Famous magician, performance artist and all-around enigma David Blaine is making a comeback with one of his wildest stunts yet — and you can watch it as it happens, live, online.
For those not in the loop (or those young enough to not have witnessed his televised tricks in the late nineties), Blaine revolutionized how performance art was viewed and received, becoming massively popular for focusing on the audience’s reaction to his wild achievements, rather than the performances, themselves.
How to watch ‘Ascension’
Fans can tune in to ‘Ascension’ on Blaine’s YouTube channel, which is scheduled to go live on September 2 at 6 AM PST (9 AM EST / 1 PM GMT). We’ve embedded the stream below, for your convenience.
Ascension marks Blaine’s first live stream since 2012, where he electrocuted himself while standing on top of a 72-foot-tall pillar in New York City.
Known for such antics as being buried in a plastic box underground (which was also placed beneath a 3-ton tank full of water) for three days, attempting to stand inside a block of ice for 72 hours, and other such feats, Blaine is just as famous for his wild acts as he is for his cool and unimpressed demeanor, which has inspired quite a few internet parodies (how could we forget David Blaine Street Magic: YouTube Edition?).
Now, the magician famous for revolutionizing performance art in the early 2000s is making a major comeback with a brand-new stunt — and this time, he’s going farther than he’s ever gone before. Literally.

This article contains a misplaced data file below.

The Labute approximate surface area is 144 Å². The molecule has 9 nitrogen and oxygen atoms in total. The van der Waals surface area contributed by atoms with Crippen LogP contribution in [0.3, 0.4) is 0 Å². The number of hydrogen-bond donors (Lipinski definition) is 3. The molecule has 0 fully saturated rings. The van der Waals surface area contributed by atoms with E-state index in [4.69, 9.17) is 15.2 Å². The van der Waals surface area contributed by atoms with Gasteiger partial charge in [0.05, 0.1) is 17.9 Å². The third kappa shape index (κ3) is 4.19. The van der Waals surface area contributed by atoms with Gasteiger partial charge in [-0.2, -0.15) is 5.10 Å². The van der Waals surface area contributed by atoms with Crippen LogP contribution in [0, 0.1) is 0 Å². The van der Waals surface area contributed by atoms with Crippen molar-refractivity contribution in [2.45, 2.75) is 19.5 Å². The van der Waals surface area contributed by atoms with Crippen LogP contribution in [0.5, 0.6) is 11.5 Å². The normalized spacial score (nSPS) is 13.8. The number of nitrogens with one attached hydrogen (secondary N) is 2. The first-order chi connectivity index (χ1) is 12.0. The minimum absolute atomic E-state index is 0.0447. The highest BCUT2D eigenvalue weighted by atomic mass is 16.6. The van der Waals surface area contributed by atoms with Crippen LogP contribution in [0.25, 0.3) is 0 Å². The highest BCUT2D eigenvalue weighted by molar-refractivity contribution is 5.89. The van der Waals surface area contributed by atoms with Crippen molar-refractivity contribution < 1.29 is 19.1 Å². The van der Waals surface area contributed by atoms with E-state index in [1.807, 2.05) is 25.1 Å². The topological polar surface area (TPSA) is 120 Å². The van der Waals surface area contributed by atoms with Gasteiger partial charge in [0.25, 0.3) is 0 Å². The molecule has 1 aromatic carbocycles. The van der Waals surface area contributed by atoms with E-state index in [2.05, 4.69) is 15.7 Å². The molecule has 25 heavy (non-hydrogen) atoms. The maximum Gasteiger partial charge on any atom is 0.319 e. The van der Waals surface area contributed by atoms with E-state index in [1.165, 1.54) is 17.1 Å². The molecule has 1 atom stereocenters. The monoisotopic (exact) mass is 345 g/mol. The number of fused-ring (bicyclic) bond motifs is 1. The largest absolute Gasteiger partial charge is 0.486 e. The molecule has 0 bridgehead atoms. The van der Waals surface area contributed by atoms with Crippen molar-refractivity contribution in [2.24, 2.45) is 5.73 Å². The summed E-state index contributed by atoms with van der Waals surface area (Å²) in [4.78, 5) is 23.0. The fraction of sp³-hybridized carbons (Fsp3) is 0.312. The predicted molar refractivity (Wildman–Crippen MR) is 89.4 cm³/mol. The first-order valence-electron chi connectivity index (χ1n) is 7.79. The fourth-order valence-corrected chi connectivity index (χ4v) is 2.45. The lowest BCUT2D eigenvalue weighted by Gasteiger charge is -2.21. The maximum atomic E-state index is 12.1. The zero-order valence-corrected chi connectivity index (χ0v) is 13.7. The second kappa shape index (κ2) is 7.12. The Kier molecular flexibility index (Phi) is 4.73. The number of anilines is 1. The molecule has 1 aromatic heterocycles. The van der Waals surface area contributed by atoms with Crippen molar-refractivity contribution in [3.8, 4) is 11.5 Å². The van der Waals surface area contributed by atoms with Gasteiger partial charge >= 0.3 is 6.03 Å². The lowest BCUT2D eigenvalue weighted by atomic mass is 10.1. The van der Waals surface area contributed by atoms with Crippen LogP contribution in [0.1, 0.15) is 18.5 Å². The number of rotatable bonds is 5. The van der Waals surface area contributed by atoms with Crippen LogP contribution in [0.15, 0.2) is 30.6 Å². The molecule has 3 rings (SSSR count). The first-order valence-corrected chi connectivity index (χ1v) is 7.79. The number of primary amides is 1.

What is ‘Ascension?’
Blaine shocked the internet by announcing a live stream for a stunt called ‘Ascension’ on August 12, which initially announced the event for August 31.
The promotional video for the stunt featured a balloon soaring into a cloudy sky, seeming to hint at something involving flight — and curious fans weren’t too off the mark with their forthcoming theories.
‘Ascension’ is Blaine’s latest, highly-ambitious project, which tasks him with flying all the way from New York to Arizona at a height of 18,000 feet with the help of 52 weather balloons.
Originally only hoping to fly to New York from New Jersey, Blaine upped the ante by increasing his travels by some 2,000 miles — but in doing so, had to account for the weather, postponing Ascension to September 2 due to potentially unfavorable conditions.
Considering how wild his previous acts have been, there’s no telling what will come of ‘Ascension.’ One thing is for certain, though; we can’t wait to see how it will turn out.